National

Japan to focus on cultural, historical sites in bid to pump up tourist numbers

Kyodo

With Japan determined to boost the number of foreign tourists visiting by the 2020 Tokyo Olympics, the government plans to maximize the use of cultural assets at 200 spots nationwide to spark visitors’ interest in Japanese history and culture, a draft of the new plan shows.

The draft, seen Sunday, says the government will introduce cultural properties and historical assets in as many languages as possible, while also repairing shrines and other historical sites and promoting local performing arts.

Where exactly the government will extend its support, however, has yet to be decided, government sources said.

The plan comes as Prime Minister Shinzo Abe’s government — which sees tourism growth as a key economic strategy — works to counter criticism that some regions are not reaping the benefits of more visitors.

In 2015, a record 19.74 million foreign nationals visited Japan, but tourists are more inclined to head to so-called golden route sites, which encompass popular destinations such as Tokyo, Kyoto and Osaka, authorities said.

The government had set a target of 20 million foreign tourists by 2020, but is now weighing a fresh goal of 30 million to 40 million, the sources said.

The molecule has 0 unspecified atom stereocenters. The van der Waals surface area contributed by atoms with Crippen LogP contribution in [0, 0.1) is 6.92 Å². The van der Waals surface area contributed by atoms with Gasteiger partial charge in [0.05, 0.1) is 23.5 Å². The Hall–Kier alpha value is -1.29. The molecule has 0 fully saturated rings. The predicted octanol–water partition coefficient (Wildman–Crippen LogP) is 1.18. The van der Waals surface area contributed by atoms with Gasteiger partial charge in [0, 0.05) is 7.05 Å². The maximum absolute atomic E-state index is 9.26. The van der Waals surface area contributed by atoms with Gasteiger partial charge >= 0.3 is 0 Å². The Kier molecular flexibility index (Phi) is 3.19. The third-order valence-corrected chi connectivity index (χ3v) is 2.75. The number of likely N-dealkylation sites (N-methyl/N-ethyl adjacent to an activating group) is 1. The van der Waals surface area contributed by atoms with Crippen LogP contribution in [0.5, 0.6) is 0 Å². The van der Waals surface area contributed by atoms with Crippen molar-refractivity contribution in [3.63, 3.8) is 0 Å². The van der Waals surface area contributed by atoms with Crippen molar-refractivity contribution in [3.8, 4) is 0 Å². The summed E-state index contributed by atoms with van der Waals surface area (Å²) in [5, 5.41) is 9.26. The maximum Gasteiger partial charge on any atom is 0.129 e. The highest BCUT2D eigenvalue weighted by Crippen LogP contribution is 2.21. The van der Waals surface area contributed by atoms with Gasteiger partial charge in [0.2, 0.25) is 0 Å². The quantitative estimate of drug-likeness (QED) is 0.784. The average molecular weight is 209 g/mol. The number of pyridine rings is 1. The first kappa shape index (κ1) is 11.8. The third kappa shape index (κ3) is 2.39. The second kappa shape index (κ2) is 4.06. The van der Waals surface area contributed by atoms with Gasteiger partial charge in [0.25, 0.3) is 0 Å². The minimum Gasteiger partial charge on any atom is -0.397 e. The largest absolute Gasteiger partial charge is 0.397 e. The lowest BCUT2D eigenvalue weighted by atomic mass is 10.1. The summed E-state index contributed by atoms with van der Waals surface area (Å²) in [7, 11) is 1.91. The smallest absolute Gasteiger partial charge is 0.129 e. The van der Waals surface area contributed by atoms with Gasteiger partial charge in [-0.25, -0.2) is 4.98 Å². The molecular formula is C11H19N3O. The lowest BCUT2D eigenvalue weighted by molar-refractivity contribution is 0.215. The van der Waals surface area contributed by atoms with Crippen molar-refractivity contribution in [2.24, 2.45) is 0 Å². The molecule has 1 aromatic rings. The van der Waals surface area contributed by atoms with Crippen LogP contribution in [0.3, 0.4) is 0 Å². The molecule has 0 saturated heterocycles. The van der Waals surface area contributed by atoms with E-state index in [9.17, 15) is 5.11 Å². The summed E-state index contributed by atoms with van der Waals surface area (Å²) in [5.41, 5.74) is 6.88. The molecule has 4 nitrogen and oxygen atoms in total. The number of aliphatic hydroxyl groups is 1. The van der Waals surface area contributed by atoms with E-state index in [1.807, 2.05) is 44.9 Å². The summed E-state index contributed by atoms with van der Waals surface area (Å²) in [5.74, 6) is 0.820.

Taking into account factors such as hotel availability in Tokyo, the government will set the new tourist target in a strategy to be compiled this month at the earliest, the sources said.

In hopes of luring more visitors to areas outside bigger cities, plans are also being drawn up to make it easier for tourists to travel to less known regions via train and other public transportation.

One of the ideas is to designate around 100 bullet train stations as key points for the dissemination of tourist information. Details, however, are still being discussed.

The government also plans to improve wireless communications in bullet train tunnels as well as the connectivity of highway buses and other rail services.

Another plan is to upgrade existing travel services, including the Japan Rail Pass system. The cost-effective rail ticket offers unlimited use of almost all Japan Railway trains, but can only be purchased abroad.

Beginning next month, these passes will also be sold domestically on a trial basis.

Japan also plans to increase the number of airports and train stations that provide luggage delivery services, allowing tourists to travel without being forced to carry unwieldy baggage.

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